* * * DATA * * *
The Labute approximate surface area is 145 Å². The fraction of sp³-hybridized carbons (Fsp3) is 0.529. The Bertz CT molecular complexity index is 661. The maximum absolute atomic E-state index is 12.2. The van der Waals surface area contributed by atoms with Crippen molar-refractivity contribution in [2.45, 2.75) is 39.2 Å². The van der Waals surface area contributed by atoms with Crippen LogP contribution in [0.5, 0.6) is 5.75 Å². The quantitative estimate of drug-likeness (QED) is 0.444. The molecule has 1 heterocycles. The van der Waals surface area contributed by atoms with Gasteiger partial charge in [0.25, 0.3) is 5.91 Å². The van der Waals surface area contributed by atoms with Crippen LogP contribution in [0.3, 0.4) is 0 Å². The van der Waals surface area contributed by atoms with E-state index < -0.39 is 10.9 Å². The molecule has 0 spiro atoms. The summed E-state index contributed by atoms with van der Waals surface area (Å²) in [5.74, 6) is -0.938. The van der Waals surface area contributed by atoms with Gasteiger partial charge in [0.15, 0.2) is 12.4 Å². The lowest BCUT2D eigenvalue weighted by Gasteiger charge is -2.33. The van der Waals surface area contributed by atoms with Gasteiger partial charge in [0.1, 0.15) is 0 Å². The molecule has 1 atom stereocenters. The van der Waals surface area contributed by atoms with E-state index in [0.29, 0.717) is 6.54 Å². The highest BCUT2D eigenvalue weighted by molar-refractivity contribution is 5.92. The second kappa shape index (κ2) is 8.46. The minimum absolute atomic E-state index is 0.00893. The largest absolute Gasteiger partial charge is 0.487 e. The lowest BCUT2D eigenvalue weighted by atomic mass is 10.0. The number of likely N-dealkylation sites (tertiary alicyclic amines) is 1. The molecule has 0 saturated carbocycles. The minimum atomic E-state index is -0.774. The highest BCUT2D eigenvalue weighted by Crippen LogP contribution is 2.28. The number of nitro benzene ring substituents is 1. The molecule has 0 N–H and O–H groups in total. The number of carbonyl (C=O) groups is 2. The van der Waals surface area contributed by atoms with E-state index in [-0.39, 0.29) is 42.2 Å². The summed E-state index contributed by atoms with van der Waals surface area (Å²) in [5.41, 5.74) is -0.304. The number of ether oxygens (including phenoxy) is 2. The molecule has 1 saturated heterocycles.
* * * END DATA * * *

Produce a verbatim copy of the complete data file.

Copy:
The Labute approximate surface area is 145 Å². The fraction of sp³-hybridized carbons (Fsp3) is 0.529. The Bertz CT molecular complexity index is 661. The maximum absolute atomic E-state index is 12.2. The van der Waals surface area contributed by atoms with Crippen molar-refractivity contribution in [2.45, 2.75) is 39.2 Å². The van der Waals surface area contributed by atoms with Crippen LogP contribution in [0.5, 0.6) is 5.75 Å². The quantitative estimate of drug-likeness (QED) is 0.444. The molecule has 1 heterocycles. The van der Waals surface area contributed by atoms with Gasteiger partial charge in [0.25, 0.3) is 5.91 Å². The van der Waals surface area contributed by atoms with Crippen LogP contribution in [0.3, 0.4) is 0 Å². The van der Waals surface area contributed by atoms with E-state index < -0.39 is 10.9 Å². The molecule has 0 spiro atoms. The summed E-state index contributed by atoms with van der Waals surface area (Å²) in [5.74, 6) is -0.938. The van der Waals surface area contributed by atoms with Gasteiger partial charge in [0.15, 0.2) is 12.4 Å². The lowest BCUT2D eigenvalue weighted by Gasteiger charge is -2.33. The van der Waals surface area contributed by atoms with Gasteiger partial charge in [0.1, 0.15) is 0 Å². The molecule has 1 atom stereocenters. The van der Waals surface area contributed by atoms with E-state index in [0.29, 0.717) is 6.54 Å². The highest BCUT2D eigenvalue weighted by molar-refractivity contribution is 5.92. The second kappa shape index (κ2) is 8.46. The minimum absolute atomic E-state index is 0.00893. The largest absolute Gasteiger partial charge is 0.487 e. The lowest BCUT2D eigenvalue weighted by atomic mass is 10.0. The number of likely N-dealkylation sites (tertiary alicyclic amines) is 1. The molecule has 0 saturated carbocycles. The minimum atomic E-state index is -0.774. The highest BCUT2D eigenvalue weighted by Crippen LogP contribution is 2.28. The number of nitro benzene ring substituents is 1. The molecule has 0 N–H and O–H groups in total. The number of carbonyl (C=O) groups is 2. The van der Waals surface area contributed by atoms with E-state index in [-0.39, 0.29) is 42.2 Å². The summed E-state index contributed by atoms with van der Waals surface area (Å²) in [5.41, 5.74) is -0.304. The number of ether oxygens (including phenoxy) is 2. The molecule has 1 saturated heterocycles.